In Budapest, bathing has been elevated to an art. To visit one of the grand spas of Budapest is to quite literally immerse yourself in culture. It is as fulfilling an experiece as you are likely to have in travel- architectural, historic, and- perhaps best of all- socio-cultural. Discover the art of bathing through the best Budapest Bath Experience.
The Art of Bathing: The Best Budapest Bath Experience
During the Belle Epoque, Budapest perfected the cafe as cultural institution. Essentially grand public living rooms, cafes like Gerbaud, Cafe Central, the New York Cafe- were centers for intellectual debate, the arts, socializing- all the refinements of society. This air of refinement extended to the baths- no less social, nor- in many cases- less elegant.
My first bath in Budapest – more of a pilgrimage – introduced me to both the opulance and the conviviality of the classic bathing experience. Staying at the Gellert (anyone who is at all serious about their spa holiday will want to stay at the Gellert), I could just slip into my suit, robe, and bath shoes and pad though the grand corridors to a hall that looked much more like a museum than spa.
It was not yet 7 am, just barely dawn. I wanted to experience the famed Art Nouveau style in its most naked state, in the day’s quietest hours. To see it like this, apparently you must get there at 6- when the spa opens- for by the time I arrived, a group of 7 or 8 elderly gentlmen had already arranged themsleves on the stairs, partially submerged in the waters of the 35 degree pool. Over the course of the next hour, others came in, some with their newpapers that they held just above the surface of the pool. The therapeutic waters serve as their cafe. I enjoyed their conversation (Hungarian is a delight to the ear) from the solitude of the 40 degree pool on the other side of the room.
Budapest is bathed in an abundnace of therpautic thermal springs- over 100 of them. When the Ottomans took the city (1541 – 1699), they wasted no time developing this natural asset, building baths reminiscent of Istanbul’s, like the Çemberlitaş. The difference here, instead of marble platforms under the domes for people to recline in the steam, they built pools to fill with the waters- a central large pool, and several surrounding pools of varying teperatures. Baths of this first era are still in use- the Kiraly, the Rudas, the Veli Bej.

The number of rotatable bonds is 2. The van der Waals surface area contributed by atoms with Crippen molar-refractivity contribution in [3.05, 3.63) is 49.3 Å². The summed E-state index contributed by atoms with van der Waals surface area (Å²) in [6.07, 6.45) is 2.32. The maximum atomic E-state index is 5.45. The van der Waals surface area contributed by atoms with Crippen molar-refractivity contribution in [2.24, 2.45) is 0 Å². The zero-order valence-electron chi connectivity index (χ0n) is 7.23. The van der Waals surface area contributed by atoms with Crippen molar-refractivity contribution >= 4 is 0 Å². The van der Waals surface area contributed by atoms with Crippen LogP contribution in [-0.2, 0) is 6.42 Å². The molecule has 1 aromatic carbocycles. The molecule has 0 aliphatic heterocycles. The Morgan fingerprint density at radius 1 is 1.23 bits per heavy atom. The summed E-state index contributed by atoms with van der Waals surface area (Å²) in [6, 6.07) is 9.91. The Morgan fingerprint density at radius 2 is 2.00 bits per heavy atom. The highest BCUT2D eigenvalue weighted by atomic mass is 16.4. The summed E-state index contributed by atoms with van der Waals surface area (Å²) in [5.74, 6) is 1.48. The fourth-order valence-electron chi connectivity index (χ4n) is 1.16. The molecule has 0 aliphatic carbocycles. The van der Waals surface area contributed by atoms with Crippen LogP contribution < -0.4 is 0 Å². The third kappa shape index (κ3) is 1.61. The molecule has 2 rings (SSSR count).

The second wave of baths came during the Belle Epoque. Thanks to the Austro-Hungarian Compromise of 1867 and the dual monarchy (the King of Hungary and Emporer of Austria were one), Hungary was no longer under Austian control. This coincided with the founding of the city itself- Buda, Obuda, and Pest merged in 1873. A period of monumental building that defined the city’s identity followed- not just the Parliament Building and the Fisherman’s Bastion- but also the baths. In the early 20th century, palaces of health like the Szechenyi and Gellert became central to the city’s cultural identity.
The city’s oldest baths are deeply atmospheric- truly like slipping into the waters of centuries past. All of the character of their Turkish counterparts is in place- the rough stone, the high domes with their tiny skylights adding an eastern air of mystery and romance. In tha case of the Kiraly, for instance, the organic additions over the years add an unpretentious sense of functionality (the changing area and massage rooms will remind you of the baths in the basement of Wes Anderson’s Grand Budapest Hotel.) This is not a a tourist site, but a functioning therapeutic bath with authenticity and character.
The early 20th century spas are palaces of splendor. At the heart of the Varosliget- Budapest’s elegant city park (the famous restaurant gundel is here, and so are two of the city’s museums)- are the Szechenyi baths, built in 1913 and expanded in 1927. Use the main entrance to get the full effect. The cuppola-crowned building is vast and baroquely ornate- far too grand to reasonably be a spa.
Artifacts of nostalgic elegance, like the mirrored signs, date from the bath’s opening days. 13 splendid thermal pools await you inside. Outdoors, three enormous, elaborate swimming pools are surrounded by italianate structures in deep yellow, colonnades and statuary throughout. The mood out here is more pleasure garden than spa, but the pleasures are civilized- the older getlemen palying chess in the steaming waters as snow falls is one of the city’s defining images.
Just three years later, in 1918, the elegant Sezecession style Gellert baths opened. The grandeur of the entrance hall with its high domes of stained glass will lead you to think you have taken a wrong turn and are at a museum, maybe a palace. Well, it is a little of both- a monument to civilization and health. The glass roofed swimming hall, with its enormous pool surrounded by a colonnade, is almost surreal. But the star here are the thermal baths- it is one thing to be in a beautiful building, and quite another to undress (almost) and float in it. Covered in tiles rich in sculptural detail (of the famous Szolnay factory), its fountains now enhanced by 100 years’ of mineral deposits, it is overwhelming- like bathing in a jewel box.
Wellness, in every possible sense of the word:
The waters of Budapest are famously healing- detailed information is available on their various compositions and properties- baths are fed by different springs. Spa therapies are reularly prescribed as part of Hungary’s health system. But perhaps their most healing property of all is the profound sense of well being the grand spas of Budapest impart. An experience unchanged for decades, even centuries, is like a vacation from the 21st century, with the beauty of the surroundings adding to the pleasure. Spa culture is an integral, defining aspect of Budapest, where health, pleasure, and conviviality meet – surely, the very definition of wellness.